Supervisor jailed, company fined after worker dies

Roofing Medics Ltd. fined $50,000 after worker killed in fall
|labour-reporter.com|Last Updated: 11/25/2013

Roofing Medics Ltd. was fined $50,000 and its supervisor Paul Markewycs jailed for 15 days after a worker was killed in a fall from a residence in Toronto.

The roofing installation company — based in Brampton — was found to be in violation of Ontario’s Occupational Health and Safety Act after a worker installing waterproofing materials from a ladder lost his balance and fell. The worker fell about six metres and struck a fence. The employee was taken to hospital and pronounced dead an hour later.

“I hope this jail sentence sends a chill down the spine of every boss who puts profit ahead of workplace safety,” said Ontario Federation of Labour (OFL) president Sid Ryan. “Every year 80 Ontario workers are killed in workplace tragedies and nearly 250,000 more are maimed or injured. The only way to stop this carnage in the workplace is to march negligent employers from their boardroom to a jail cell.”

The worker was wearing fall protection equipment but was not affixed to anything at the time of the fall. A Ministry of Labour inspector was advised of the incident and attended the home to conduct an investigation.

It was found Roofing Medics failed to notify an inspector of the fatality immediately and failed to send a written report of the circumstances surrounding the incident to a director of the ministry within 48 hours of the occurrence, as it is required by law.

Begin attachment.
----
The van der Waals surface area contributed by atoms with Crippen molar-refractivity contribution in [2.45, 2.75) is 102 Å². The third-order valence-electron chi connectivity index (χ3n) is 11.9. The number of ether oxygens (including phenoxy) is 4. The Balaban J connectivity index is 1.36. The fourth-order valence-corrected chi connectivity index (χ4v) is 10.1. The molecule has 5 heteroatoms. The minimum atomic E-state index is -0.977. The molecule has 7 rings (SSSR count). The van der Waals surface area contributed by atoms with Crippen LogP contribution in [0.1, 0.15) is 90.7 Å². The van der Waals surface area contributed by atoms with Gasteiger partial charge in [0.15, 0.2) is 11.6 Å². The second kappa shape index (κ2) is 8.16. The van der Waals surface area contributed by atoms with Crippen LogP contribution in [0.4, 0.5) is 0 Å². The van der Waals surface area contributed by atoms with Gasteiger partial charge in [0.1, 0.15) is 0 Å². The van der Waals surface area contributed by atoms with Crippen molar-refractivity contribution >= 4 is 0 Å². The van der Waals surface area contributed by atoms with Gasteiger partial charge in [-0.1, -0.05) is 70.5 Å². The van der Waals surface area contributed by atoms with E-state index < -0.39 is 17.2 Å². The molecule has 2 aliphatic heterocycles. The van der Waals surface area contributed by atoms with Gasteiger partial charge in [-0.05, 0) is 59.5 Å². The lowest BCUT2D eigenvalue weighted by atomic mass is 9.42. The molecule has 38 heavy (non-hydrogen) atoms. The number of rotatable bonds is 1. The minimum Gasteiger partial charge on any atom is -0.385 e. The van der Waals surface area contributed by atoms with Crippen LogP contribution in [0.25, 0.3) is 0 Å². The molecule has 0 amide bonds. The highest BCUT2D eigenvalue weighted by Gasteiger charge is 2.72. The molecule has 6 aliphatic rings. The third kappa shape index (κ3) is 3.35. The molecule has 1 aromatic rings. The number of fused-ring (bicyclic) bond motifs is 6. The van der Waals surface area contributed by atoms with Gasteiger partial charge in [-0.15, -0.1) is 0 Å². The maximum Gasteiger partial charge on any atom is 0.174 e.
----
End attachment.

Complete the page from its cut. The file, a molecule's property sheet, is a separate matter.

It was also found Markewycz provided false information, telling police the worker fell while installing roof vents at his home in Brampton. Markewycz later revealed to inspectors the employee was in fact installing waterproofing materials at a Roofing Medics project in Toronto.

The company pleaded guilty to failing as an employer to ensure safety measures were carried out as required by law and to failing to notify an inspector immediately of the occurrence. Markewycz pleaded guilty to failing as a supervisor to ensure a worker used protective devices as required by law and to knowingly furnishing an inspector with false information.

In addition to the $50,000 fine the court imposed a 25 per cent victim fine surcharge credited to a special provincial government fund used to assist victims of crime.

The OFL was pleased with the decision, Ryan said.

“When employer negligence leads to a worker’s death, it is not an accident, it’s a crime… and those responsible must be sentenced to the full extent of the law.”

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